For example, people tend to eat more when they are in anxiety or stress. Eating is one of the primal ways to receive love. The only thing a newborn baby can digest is its mother’s breast milk. The mother is expressing her love for her child when she is giving this milk and the baby learns to equate their mother’s breast milk with love. Whenever the baby feels some anxiety, it cries and then the mother takes care of the child and breast feeds it. It is a natural instinct; whatever you give to a child, it will put it in its mouth and try to eat it. From this, the psychology of the child is developed to equate food with love. In later life, people tend to overeat when they are under anxiety (fear) or stress because they have learnt to equate food with love. In their desperate attempt to get love, they eat. Their eating then is an attempt to compensate for a feeling of lack of love. And the more anxiety and lack of love one feels, the more one eats, unconsciously trying to fill that void that can never be satisfied by food. The root cause of the problem lies in the mind and the unconscious mind (chitta). In fact, all the problems we suffer from actually start in the chitta.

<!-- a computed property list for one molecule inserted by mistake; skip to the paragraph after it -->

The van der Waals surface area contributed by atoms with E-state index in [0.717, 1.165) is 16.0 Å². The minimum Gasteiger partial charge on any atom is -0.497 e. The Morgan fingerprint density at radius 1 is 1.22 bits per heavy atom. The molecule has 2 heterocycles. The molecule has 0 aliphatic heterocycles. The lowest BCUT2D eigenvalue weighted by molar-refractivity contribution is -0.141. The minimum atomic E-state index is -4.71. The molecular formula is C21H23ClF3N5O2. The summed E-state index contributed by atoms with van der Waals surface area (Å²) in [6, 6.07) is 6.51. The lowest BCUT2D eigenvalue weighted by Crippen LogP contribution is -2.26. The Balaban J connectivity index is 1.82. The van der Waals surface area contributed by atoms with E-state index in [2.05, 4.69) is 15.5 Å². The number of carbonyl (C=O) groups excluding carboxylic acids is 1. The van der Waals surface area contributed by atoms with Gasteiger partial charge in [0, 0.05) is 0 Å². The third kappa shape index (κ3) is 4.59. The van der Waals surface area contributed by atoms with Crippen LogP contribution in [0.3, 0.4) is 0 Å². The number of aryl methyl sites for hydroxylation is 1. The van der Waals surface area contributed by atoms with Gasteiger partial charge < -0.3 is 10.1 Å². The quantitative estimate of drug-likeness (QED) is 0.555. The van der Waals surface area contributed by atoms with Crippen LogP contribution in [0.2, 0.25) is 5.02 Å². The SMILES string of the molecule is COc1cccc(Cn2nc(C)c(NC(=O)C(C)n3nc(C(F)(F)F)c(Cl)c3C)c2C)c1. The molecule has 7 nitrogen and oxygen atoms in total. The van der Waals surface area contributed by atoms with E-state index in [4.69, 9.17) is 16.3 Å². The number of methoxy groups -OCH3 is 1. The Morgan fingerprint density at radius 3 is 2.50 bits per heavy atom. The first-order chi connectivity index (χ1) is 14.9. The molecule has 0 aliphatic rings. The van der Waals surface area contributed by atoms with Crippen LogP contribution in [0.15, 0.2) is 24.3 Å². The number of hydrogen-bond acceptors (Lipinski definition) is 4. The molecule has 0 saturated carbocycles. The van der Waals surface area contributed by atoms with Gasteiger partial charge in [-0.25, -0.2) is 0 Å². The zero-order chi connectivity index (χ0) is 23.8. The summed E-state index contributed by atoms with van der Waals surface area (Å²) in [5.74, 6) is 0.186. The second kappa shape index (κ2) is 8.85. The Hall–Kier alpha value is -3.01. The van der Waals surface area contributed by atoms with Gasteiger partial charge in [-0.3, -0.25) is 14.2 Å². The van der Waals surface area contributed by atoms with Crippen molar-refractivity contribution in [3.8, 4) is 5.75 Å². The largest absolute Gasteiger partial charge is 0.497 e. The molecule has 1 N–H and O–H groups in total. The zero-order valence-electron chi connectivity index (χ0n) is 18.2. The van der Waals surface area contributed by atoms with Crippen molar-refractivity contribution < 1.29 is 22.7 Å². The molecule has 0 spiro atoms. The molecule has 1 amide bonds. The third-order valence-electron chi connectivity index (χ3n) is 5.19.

The chitta is the storehouse of all of our experiences, and emotions. And the more intense that old emotion you experienced years ago was, the more control it has over your mind today. So, being mentally and physically abused by your parents has created a very painful experience in your chitta that won’t let you rest and feel happy and relaxed today. Even though it happened so long ago it still tortures you today. And despite the fact that your chitta has an amazing unlimited capacity for storage of all memories, feelings, thoughts, from this life and all past lives, the chitta does not store time. What this means is that just say your parents abused you twenty years ago. Your chitta does not store the time stamp along with your emotion, meaning that the fear and anxiety and worthlessness that you felt twenty years ago is the exact same as you feel today. Your chitta is not able to tell you, “Oh, sweetheart, you don’t have to be in anxiety about that because it is not happening now, it’s just a memory of something that happened to you long ago. You are not being abused now. Everything is fine now.” If our mind naturally worked like this, human beings would have a lot more peaceful existence. But, this is not the case. The majority of human beings are being controlled by the emotions from our past life experiences, and we are not even aware of it. So, it is wonderful that you are aware of your problem and that you are asking for help. That is the first step. And, now we will provide you with some practical steps you can implement to manage your mind and emotions.